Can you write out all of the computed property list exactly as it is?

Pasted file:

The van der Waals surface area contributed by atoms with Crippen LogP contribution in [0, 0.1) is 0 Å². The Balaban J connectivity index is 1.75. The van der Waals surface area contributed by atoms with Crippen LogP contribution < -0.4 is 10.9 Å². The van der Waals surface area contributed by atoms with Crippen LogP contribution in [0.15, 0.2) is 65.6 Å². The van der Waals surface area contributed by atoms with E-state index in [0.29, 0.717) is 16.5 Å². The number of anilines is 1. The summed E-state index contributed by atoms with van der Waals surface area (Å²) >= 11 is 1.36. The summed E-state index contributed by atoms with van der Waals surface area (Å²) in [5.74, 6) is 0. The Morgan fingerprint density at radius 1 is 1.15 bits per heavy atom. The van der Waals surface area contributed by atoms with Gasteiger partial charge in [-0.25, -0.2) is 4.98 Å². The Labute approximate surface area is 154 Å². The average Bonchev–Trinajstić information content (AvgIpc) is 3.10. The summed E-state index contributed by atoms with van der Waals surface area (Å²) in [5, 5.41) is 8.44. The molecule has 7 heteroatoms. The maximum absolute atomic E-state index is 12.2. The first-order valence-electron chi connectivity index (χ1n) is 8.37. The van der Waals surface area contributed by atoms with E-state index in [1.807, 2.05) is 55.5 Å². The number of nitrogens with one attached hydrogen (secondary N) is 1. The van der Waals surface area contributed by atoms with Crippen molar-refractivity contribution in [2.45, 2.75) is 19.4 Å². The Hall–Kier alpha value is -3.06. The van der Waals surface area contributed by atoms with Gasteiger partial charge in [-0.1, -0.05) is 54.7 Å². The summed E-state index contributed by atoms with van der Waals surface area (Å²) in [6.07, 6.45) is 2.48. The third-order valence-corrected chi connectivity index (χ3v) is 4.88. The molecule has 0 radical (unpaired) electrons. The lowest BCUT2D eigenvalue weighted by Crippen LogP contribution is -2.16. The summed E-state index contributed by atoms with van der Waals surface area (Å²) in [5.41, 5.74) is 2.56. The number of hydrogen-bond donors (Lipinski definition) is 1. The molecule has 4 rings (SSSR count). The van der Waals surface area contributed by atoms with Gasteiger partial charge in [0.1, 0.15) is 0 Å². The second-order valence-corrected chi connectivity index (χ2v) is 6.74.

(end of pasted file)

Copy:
The van der Waals surface area contributed by atoms with Crippen LogP contribution in [0, 0.1) is 0 Å². The Balaban J connectivity index is 1.75. The van der Waals surface area contributed by atoms with Crippen LogP contribution < -0.4 is 10.9 Å². The van der Waals surface area contributed by atoms with Crippen LogP contribution in [0.15, 0.2) is 65.6 Å². The van der Waals surface area contributed by atoms with E-state index in [0.29, 0.717) is 16.5 Å². The number of anilines is 1. The summed E-state index contributed by atoms with van der Waals surface area (Å²) >= 11 is 1.36. The summed E-state index contributed by atoms with van der Waals surface area (Å²) in [5.74, 6) is 0. The Morgan fingerprint density at radius 1 is 1.15 bits per heavy atom. The van der Waals surface area contributed by atoms with Gasteiger partial charge in [-0.25, -0.2) is 4.98 Å². The Labute approximate surface area is 154 Å². The average Bonchev–Trinajstić information content (AvgIpc) is 3.10. The summed E-state index contributed by atoms with van der Waals surface area (Å²) in [5, 5.41) is 8.44. The molecule has 7 heteroatoms. The maximum absolute atomic E-state index is 12.2. The first-order valence-electron chi connectivity index (χ1n) is 8.37. The van der Waals surface area contributed by atoms with E-state index in [1.807, 2.05) is 55.5 Å². The number of nitrogens with one attached hydrogen (secondary N) is 1. The van der Waals surface area contributed by atoms with Crippen molar-refractivity contribution in [2.45, 2.75) is 19.4 Å². The Hall–Kier alpha value is -3.06. The van der Waals surface area contributed by atoms with Gasteiger partial charge in [-0.1, -0.05) is 54.7 Å². The summed E-state index contributed by atoms with van der Waals surface area (Å²) in [6.07, 6.45) is 2.48. The third-order valence-corrected chi connectivity index (χ3v) is 4.88. The molecule has 0 radical (unpaired) electrons. The lowest BCUT2D eigenvalue weighted by Crippen LogP contribution is -2.16. The summed E-state index contributed by atoms with van der Waals surface area (Å²) in [5.41, 5.74) is 2.56. The number of hydrogen-bond donors (Lipinski definition) is 1. The molecule has 4 rings (SSSR count). The van der Waals surface area contributed by atoms with Gasteiger partial charge in [0.1, 0.15) is 0 Å². The second-order valence-corrected chi connectivity index (χ2v) is 6.74.